By Anjuman Rahman
Palestinian children in the Gaza Strip are being psychologically tortured. Growing up with periods of prolonged fear and abuse has devastating physical and mental consequences, and young people are suffering as a result.
Israel’s latest military offensive against the Palestinians in Gaza inflicted lasting trauma on children, with noticeable behavioural changes due to what they witnessed during the bombing; not only the destruction but also the killing of entire families.
“There have been repetitive attacks, assaults and massacres over the past 13 years in Gaza,” explained Dr Samah Jabr, chair of the mental health unit at the Palestinian Ministry of Health. “And with every attack, there is a new generation of people who are traumatised.”
There is no safe place in Gaza, and the number of children at risk is extraordinary. Israeli air and artillery strikes during the 11-day assault in May killed 253 Palestinians, including 66 children. More than 1,900 people were wounded.
The purpose of the atrocities and violence is to have a huge psychological impact on the people, noted Dr Jabr. “It is the children who are the most vulnerable because they are at that special stage in their development where they are not getting the chance to develop healthy defence mechanisms.”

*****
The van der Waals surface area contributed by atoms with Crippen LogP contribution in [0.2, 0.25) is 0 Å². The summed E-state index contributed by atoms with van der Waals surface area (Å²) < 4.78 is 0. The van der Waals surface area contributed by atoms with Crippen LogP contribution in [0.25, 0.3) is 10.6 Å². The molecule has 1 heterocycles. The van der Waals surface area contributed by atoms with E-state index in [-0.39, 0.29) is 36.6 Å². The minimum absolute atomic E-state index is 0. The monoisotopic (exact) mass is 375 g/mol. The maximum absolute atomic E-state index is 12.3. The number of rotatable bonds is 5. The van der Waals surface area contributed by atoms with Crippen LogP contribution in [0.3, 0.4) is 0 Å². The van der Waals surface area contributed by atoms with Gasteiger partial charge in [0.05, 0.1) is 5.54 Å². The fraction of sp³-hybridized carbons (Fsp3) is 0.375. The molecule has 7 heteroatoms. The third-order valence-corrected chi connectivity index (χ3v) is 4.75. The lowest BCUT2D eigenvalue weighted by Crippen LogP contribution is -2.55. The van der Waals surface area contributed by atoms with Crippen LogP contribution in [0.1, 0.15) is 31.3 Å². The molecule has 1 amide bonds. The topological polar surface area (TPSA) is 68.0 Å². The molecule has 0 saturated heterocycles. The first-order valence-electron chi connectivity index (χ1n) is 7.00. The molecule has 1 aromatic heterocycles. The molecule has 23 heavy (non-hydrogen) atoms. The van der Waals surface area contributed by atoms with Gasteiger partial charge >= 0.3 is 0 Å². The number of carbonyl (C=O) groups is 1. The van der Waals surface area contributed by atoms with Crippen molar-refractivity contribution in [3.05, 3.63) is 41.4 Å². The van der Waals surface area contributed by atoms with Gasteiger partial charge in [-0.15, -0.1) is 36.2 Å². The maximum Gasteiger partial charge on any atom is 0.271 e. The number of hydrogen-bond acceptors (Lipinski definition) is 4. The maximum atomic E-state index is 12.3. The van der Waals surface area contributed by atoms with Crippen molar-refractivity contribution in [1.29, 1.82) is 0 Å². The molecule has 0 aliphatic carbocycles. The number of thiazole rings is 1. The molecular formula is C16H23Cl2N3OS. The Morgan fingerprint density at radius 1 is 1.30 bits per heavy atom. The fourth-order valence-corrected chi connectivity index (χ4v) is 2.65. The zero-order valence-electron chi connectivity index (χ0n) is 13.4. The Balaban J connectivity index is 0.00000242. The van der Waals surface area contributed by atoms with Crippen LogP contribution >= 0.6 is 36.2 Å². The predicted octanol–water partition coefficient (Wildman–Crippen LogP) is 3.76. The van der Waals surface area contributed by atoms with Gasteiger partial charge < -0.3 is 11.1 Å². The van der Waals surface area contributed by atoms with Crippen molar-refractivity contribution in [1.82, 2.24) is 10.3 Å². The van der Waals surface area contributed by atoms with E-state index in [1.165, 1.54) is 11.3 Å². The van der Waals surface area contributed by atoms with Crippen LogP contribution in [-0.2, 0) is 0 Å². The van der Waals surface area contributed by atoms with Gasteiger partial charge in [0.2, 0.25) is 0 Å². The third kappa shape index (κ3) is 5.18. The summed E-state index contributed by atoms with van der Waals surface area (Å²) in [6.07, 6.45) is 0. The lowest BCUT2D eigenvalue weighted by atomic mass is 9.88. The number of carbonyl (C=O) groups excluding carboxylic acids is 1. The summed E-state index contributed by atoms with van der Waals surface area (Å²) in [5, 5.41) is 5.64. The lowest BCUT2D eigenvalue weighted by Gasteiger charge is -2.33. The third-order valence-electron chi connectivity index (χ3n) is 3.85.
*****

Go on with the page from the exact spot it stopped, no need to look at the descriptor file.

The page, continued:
According to the Palestinian Central Bureau of Statistics, in 2020 nearly half of the Palestinians in Gaza and the West Bank were under the age of 18. An average 15-year-old in Gaza has lived through four major Israeli offensives. Nearly everyone in Gaza knows someone who has been killed in the attacks.
Whole families are affected. “The children live under the care of adults who are suffering too, due to the high rate of unemployment, poverty and food insecurity in Gaza,” said Dr Jabr.
More than two million Palestinians live in the Gaza Strip and suffer from deteriorating economic conditions as a result of the Israeli blockade imposed on the territory since 2006. Around 70 per cent of the population are struggling with food insecurity and require aid, say World Food Programme officials. Unemployment stands at around 69 per cent. Israeli bombs have devastated the business community and infrastructure, meaning that recovery will be very difficult.
“The trauma is very special in Gaza because it is ongoing and being superimposed repetitively on historical collective trauma,” Dr Jabr pointed out. “And there is nowhere safe for families and children to seek refuge in Gaza.” There were times she and her colleagues intervened while the traumatic situation was still taking place. “I could hear the bombardment in the background when people called me from Gaza. It was a very unusual situation.”
She explained that mental health professionals are not equipped to provide suitable interventions for such chaotic situations. “Nevertheless, we support people by advising them to stay grounded and maintain their usual routine for the day in spite of all the difficulties.”
A series of research studies on the effects of war on Palestinian children living in the Gaza Strip concluded that symptoms of depression, anxiety and post-traumatic stress disorder (PTSD) were prominent amongst children who had been exposed to substantially distressing events, such as destruction of their family home; seeing family members being killed; seeing and hearing the jets and bombs; and the arrest of family members. The effects are severe and can dramatically hinder a child’s ability to sleep and cause a lack of concentration and panic attacks, as well as anxiety. Perhaps even more disturbing, they instil constant fear.